As an executive at a startup, I am involved in every aspect of the company: financials, product assortments, fittings, marketing strategy, creative, website maintenance, promotions, customer service, etc. A good amount of the day is spent strategizing both short and long-term strategies to propel our business forward, as well as organizing internal meetings with our various teams. Unlike other leadership roles, it’s my job to keep everyone (from the bottom to the top of the ladder) focused and moving the bus forward.

What is the one thing that you enjoy most about being an executive?

As I mentioned earlier, the best thing about being an executive is having the power to create change and really shape the business. I love having my hands in a little bit of everything and thinking on a macro level about what is needed to make the company stronger as a whole.

What are the downsides of being an executive?

One of the downsides of being an executive is that when the business is struggling, that weight is on your shoulders. Like many other companies, the pandemic has put a major damper on our business in all aspects. Sales declined by 65% and securing capital became next to impossible. I had to strategize what was best to save the company, which included temporarily furloughing staff, canceling all-new Fall launches, and cutting back tremendously on marketing to maintain efficiency. I had to make a lot of tough calls, but they were necessary. Business is slowly improving and I am sure we will bounce back to normal in 2021.

What are the “myths” that you would like to dispel about being a CEO or executive. Can you explain what you mean?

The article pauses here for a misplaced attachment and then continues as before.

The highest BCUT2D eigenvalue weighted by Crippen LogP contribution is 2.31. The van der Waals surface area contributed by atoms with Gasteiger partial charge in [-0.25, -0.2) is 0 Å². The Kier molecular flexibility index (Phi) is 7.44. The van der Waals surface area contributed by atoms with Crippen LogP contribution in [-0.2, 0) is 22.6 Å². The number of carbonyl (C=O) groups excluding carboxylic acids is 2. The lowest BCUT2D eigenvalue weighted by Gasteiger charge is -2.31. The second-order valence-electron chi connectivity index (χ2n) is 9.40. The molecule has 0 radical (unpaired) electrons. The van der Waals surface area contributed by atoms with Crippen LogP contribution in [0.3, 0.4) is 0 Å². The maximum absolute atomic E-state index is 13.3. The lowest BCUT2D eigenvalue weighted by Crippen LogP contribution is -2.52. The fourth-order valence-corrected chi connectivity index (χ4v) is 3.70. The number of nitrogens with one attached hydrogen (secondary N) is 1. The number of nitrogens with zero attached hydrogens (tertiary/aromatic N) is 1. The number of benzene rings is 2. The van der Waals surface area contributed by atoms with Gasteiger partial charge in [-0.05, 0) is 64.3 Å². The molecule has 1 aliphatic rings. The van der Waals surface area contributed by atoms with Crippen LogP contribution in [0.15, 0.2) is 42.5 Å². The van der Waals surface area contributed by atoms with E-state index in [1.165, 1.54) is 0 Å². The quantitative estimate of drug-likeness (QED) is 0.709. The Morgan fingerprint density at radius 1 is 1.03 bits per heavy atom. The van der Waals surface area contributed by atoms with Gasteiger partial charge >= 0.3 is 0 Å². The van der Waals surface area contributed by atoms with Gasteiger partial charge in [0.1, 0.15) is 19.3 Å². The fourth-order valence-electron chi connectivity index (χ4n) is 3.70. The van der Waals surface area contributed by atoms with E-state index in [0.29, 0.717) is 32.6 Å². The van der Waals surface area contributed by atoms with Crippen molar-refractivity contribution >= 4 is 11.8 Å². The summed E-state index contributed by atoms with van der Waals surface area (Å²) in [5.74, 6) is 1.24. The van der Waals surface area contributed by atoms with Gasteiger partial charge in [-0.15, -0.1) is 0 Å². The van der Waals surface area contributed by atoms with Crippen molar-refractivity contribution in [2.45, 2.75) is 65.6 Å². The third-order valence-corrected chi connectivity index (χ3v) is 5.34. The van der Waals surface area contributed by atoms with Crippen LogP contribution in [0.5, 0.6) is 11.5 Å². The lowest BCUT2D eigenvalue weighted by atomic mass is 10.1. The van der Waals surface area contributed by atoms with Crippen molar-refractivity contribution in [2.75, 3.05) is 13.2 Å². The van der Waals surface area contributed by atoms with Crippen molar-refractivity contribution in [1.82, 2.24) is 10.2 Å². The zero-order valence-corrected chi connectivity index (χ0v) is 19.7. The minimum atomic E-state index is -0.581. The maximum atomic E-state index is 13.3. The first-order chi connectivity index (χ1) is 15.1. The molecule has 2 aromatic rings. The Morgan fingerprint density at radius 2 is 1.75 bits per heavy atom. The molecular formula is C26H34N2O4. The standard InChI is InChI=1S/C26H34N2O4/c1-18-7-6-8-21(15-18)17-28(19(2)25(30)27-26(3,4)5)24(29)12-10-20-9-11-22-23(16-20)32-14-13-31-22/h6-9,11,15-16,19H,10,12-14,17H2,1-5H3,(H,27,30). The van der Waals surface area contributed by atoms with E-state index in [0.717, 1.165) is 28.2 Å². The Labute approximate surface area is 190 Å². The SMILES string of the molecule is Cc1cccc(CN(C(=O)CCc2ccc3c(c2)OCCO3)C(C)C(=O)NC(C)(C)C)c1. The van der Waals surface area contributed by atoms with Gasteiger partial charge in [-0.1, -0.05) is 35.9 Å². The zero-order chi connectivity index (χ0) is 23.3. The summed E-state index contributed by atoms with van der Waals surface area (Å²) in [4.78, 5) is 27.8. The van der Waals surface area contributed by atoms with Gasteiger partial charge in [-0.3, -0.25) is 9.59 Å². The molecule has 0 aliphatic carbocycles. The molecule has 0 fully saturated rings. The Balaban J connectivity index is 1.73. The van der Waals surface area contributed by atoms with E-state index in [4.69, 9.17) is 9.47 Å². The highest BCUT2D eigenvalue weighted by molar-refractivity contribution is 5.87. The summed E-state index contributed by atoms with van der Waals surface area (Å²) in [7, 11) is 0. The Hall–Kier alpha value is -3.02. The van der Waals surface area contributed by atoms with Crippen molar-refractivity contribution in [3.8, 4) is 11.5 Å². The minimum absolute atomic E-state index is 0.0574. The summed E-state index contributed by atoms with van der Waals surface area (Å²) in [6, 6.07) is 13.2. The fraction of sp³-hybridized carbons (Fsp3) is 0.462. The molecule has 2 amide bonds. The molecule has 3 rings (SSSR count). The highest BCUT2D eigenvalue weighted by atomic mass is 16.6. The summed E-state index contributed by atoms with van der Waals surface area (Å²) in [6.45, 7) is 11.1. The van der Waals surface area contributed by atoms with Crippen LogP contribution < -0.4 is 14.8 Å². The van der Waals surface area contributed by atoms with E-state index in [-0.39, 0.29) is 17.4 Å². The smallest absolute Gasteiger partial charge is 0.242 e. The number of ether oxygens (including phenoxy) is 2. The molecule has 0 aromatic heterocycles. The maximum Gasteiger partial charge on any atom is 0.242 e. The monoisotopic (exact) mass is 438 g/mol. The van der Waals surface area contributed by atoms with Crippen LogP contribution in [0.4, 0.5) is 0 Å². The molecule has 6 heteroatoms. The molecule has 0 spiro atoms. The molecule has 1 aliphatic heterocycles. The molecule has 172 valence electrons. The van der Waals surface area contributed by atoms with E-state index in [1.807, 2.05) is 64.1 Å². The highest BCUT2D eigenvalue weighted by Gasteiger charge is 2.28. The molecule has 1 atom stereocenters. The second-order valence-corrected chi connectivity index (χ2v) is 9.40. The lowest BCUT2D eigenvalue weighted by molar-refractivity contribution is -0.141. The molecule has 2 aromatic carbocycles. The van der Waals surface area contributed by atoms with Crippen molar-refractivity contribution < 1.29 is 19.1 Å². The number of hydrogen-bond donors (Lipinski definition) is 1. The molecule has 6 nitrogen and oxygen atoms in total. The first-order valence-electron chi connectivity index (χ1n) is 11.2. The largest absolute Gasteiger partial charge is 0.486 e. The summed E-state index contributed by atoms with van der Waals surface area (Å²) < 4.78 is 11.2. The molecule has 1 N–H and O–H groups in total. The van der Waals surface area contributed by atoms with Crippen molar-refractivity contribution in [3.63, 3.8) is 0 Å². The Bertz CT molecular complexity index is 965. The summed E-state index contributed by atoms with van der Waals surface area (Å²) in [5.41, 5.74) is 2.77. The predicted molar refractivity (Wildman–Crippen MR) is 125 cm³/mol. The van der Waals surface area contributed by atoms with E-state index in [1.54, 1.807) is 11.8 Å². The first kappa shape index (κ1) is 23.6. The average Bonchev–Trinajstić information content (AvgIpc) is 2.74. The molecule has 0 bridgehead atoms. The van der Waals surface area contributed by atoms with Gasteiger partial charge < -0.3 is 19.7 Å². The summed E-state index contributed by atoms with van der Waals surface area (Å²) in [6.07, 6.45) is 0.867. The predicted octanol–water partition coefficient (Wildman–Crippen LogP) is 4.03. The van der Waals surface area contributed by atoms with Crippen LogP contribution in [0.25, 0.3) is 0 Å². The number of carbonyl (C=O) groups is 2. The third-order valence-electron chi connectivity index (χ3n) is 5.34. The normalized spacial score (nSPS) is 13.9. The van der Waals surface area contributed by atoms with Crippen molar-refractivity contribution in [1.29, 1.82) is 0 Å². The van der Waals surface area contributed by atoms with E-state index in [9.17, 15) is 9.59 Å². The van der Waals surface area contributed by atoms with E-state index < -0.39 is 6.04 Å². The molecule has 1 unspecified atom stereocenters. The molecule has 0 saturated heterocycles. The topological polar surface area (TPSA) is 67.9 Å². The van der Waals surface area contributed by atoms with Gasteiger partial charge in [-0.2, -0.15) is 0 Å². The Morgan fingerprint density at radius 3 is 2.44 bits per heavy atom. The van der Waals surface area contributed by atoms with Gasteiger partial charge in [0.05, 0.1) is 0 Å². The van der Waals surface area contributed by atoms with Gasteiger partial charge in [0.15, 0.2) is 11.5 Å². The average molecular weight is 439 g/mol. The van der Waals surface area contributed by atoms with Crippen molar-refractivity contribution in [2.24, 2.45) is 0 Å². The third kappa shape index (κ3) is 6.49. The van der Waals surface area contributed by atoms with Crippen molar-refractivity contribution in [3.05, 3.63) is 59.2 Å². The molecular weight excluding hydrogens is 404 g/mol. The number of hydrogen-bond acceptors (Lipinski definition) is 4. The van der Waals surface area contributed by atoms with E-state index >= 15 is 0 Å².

I think that there is a myth that once you are in a leadership position, there are certain things that are “below” your title which you will never have to do. I think that especially since Measure & Made is a small team and a startup environment, there is nothing beneath anyone. While my job mostly entails higher level, big picture stuff, it doesn’t mean I refuse to do the small things that need to get done. Executives need to be willing to do anything and everything to make sure the business runs smoothly.

In your opinion, what are the biggest challenges faced by women executives that aren’t typically faced by their male counterparts?

One major challenge that women executives have to face is balancing motherhood with your career. It is sometimes a real struggle to have a work/ life balance when running a company. I think women put so much pressure on themselves to be the “best mom” or the “best boss” and ultimately wind up feeling that they aren’t pleasing anyone. You only need to please yourself! Today you may be better at one thing and tomorrow another, as long as you know you tried your hardest that’s what matters.

What is the most striking difference between your actual job and how you thought the job would be?

I wouldn’t say there is a stark difference in what I had expected before starting here. I’ve been in the retail world for many years now and have really honed in on what it takes to drive sales in this specific market. My expectations of the job were very similar to what it actually is, and my past experience has certainly helped to prepare me. I think the only real learning curve was the fact that Measure & Made is a DTC brand and more of a startup environment, compared to my previous experience at larger, more corporate department stores.

Certainly, not everyone is cut out to be an executive. In your opinion, which specific traits increase the likelihood that a person will be a successful executive and what type of person should avoid aspiring to be an executive?

First and foremost, I think that all successful executives need to be passionate about what they do. With Measure & Made, I wholeheartedly believe in our mission and will always fight for what’s best for the company because of that. I obviously also think that strong leadership skills are key. You need to be decisive and clear with your vision, and you can’t let people walk all over you. As for things to avoid, I think that anyone who is in it just for the job title doesn’t deserve the title. It is a lot of hard work to be an executive, so your heart has to be in it and not just your ego.

What advice would you give to other female leaders to help their team to thrive?